Wouldn't America have been better off with a more robust public debate about the decision to invade Iraq? The answer today seems tragically self-evident. But because there was so much unanimity about the war, those who were opposed were seen as outliers, radicals, or extremists. It's a perfect example of the dangers and even folly of fetishizing bipartisan consensus.
Finally, it's important to remember that when political movements coalesce around challenging unanimities in U.S. foreign policy it can bring with it positive results. In 1968, the decision by Eugene McCarthy to challenge Lyndon Johnson for the Democratic nomination for president did more than offer an alternative viewpoint about the war in Vietnam, it gave a political voice to those who did not share in the conceits of the bipartisan consensus. McCarthy's fight ended Johnson's presidency, but by giving a political outlet to the "non-consensus" wing of the party it reshaped the way that Democrats approached foreign policy issues. In its most positive light, the shift in Democratic sensibilities provided support for détente and indirectly led to a greater recognition of the importance of human rights in foreign policy -- even if the political results were less than salutary for Democrats.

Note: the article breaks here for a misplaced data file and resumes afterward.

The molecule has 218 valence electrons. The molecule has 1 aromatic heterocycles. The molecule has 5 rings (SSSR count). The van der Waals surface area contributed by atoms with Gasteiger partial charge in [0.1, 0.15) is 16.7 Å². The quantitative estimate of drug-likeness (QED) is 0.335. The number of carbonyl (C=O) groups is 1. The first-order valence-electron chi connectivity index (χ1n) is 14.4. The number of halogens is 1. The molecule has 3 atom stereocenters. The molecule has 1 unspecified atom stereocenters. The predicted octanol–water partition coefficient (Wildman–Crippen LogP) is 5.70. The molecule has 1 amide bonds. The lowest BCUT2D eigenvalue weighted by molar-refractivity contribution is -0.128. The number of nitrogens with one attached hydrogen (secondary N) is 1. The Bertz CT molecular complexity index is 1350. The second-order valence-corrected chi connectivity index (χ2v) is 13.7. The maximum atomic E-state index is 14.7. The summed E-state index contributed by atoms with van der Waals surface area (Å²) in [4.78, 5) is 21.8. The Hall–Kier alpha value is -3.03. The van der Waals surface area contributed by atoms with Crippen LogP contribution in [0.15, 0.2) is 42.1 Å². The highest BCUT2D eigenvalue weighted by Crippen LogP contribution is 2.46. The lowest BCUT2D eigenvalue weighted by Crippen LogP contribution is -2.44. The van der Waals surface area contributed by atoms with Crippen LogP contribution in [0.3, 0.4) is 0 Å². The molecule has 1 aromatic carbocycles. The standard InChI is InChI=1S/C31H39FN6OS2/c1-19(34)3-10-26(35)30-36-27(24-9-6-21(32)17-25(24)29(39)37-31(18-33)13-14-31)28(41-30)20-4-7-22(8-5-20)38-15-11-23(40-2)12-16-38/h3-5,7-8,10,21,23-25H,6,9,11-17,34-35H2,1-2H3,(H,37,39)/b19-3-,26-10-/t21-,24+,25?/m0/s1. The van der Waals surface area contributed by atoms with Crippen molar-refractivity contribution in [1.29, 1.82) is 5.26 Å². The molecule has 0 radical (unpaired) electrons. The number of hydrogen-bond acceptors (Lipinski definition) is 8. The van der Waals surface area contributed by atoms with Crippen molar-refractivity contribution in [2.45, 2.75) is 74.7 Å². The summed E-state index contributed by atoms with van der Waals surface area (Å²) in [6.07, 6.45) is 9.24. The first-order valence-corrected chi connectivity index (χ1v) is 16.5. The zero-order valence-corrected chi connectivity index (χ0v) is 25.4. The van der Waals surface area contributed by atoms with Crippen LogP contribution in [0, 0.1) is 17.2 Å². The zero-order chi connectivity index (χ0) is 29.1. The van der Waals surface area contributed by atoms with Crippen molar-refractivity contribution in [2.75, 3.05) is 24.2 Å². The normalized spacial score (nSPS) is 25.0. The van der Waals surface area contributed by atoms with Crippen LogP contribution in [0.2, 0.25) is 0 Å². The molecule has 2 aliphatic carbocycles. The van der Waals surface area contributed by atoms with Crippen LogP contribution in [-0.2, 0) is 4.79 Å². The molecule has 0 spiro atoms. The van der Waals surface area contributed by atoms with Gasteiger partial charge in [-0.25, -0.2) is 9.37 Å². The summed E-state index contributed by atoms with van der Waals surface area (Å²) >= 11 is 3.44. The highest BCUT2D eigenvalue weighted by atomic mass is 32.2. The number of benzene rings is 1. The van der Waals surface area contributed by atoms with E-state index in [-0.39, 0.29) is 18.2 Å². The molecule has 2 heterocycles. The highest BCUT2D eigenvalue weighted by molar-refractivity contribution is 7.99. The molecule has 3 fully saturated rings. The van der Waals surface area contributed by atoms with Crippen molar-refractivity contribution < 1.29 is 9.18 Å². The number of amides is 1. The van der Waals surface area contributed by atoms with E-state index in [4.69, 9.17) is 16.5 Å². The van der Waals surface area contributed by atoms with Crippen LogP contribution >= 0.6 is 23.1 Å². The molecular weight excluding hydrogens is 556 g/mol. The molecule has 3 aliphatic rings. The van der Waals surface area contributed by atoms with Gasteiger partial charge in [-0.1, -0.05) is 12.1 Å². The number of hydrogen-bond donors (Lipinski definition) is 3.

Indeed, Obama as president has been at his most interesting -- and dynamic -- when he has gone against form, like aspiring to a nuclear-free world, bringing U.S. troops home from Iraq on schedule, and pulling the plug on the surge in Afghanistan.